Moreover, attempted monopolization’s current “dangerous probability” requirement should be modified significantly. Today it is quite unusual for a court to find that a firm illegally “attempted to monopolize” if it possessed less than 50 percent of a market.But under a textualist interpretation of Section 2, suppose a firm with only a 30 percent market share seriously tried to take over a relevant market. Isn’t a firm with a 30 percent market share often capable of seriously attempting to monopolize a market? And, of course, attempted monopolization shouldn’t have an anticompetitive conduct requirement or an efficiency exception.

Textualists Should Be Consistent, Even If That Means More Antitrust Enforcement

Where did the exception for efficient monopolies come from? How did the requirement that anticompetitive conduct is necessary for a Section 2 violation arise? They aren’t even hinted at in the text of the Sherman Act. Shouldn’t we recognize that conservative judges simply made up the anticompetitive conduct requirement and efficiency exception because they thought this was good policy? This is not textualism. It’s the opposite of textualism.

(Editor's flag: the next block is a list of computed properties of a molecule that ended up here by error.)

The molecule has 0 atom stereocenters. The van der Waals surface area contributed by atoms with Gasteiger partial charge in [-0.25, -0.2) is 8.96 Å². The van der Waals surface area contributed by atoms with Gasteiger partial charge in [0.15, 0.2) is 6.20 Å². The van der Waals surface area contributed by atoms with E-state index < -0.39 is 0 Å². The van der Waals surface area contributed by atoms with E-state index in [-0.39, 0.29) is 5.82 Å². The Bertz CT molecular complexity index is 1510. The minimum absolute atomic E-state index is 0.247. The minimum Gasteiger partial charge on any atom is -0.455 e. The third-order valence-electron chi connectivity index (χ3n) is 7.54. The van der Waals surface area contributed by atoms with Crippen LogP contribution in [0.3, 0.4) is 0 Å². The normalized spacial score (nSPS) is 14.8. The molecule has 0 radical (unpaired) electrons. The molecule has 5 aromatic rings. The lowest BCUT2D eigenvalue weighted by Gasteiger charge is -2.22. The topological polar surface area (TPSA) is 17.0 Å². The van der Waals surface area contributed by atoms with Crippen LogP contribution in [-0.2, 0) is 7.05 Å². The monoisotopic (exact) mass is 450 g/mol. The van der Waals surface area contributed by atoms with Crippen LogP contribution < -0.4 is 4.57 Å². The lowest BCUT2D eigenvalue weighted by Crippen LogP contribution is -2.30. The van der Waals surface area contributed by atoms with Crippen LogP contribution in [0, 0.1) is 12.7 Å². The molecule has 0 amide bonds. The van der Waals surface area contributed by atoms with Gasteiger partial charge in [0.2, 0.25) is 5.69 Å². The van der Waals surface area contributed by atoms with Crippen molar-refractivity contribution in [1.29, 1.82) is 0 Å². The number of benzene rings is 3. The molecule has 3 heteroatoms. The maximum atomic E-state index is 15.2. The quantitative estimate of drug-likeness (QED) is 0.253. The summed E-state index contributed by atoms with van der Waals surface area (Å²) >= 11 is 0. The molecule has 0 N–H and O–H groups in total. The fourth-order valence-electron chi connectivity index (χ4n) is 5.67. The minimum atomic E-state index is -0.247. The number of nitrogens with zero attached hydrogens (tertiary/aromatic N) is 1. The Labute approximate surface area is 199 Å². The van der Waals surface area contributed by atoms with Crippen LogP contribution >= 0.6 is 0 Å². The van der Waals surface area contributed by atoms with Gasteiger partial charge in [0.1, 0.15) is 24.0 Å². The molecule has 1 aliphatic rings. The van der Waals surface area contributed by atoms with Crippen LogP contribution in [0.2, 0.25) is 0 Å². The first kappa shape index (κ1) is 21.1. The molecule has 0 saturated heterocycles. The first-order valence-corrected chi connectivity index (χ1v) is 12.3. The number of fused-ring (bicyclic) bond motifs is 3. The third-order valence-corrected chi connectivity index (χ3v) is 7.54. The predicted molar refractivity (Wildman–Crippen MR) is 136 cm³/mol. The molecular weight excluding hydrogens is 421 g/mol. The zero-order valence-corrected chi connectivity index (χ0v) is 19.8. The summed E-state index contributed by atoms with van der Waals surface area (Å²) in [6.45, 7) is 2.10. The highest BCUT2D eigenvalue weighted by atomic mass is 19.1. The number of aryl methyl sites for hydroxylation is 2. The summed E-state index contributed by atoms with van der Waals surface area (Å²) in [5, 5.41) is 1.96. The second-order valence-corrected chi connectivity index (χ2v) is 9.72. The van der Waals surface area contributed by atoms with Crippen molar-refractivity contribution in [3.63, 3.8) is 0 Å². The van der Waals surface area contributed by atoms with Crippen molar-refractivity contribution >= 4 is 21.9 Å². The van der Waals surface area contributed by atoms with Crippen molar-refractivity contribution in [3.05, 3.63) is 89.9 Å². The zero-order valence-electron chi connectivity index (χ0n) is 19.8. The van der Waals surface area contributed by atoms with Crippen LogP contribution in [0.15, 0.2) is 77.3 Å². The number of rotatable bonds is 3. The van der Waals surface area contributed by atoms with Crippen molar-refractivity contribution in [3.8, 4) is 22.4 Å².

No fault monopolization embodies a love for competition and a distaste for monopoly so strong that it does not even undertake a “rule of reason” style economic analysis of the pros and cons of particular situations. It’s like a per se statute insofar as it should impose sanctions on all monopolies and attempts to monopolize. At the remedy stage, of course, conduct-oriented remedies often have been, and should continue to be, found appropriate in Section 2 cases.

The current Supreme Court is largely textualist, but also extremely conservative. Would it decide a no-fault case in the way that textualism mandates?   

Ironically, when assessing the competitive effects of the Baker Hughes merger, (then) Judge Thomas changed the language of the statute from “may be substantially to lessen competition” to “will substantially lessen competition,” despite considering himself to be a textualist. So much for sticking to the language of the statute!

Until recently, textualism has only been used to analyze an antitrust law a modest number of times. This is ironic because, even though textualism has historically only been championed by conservatives, a textualist interpretation of the antitrust laws should mean that the antitrust statutes will be interpreted according to these laws’ original aggressive, populist and consumer-oriented language.  

Robert Lande is the Venable Professor of Law Emeritus at the University of Baltimore Law School.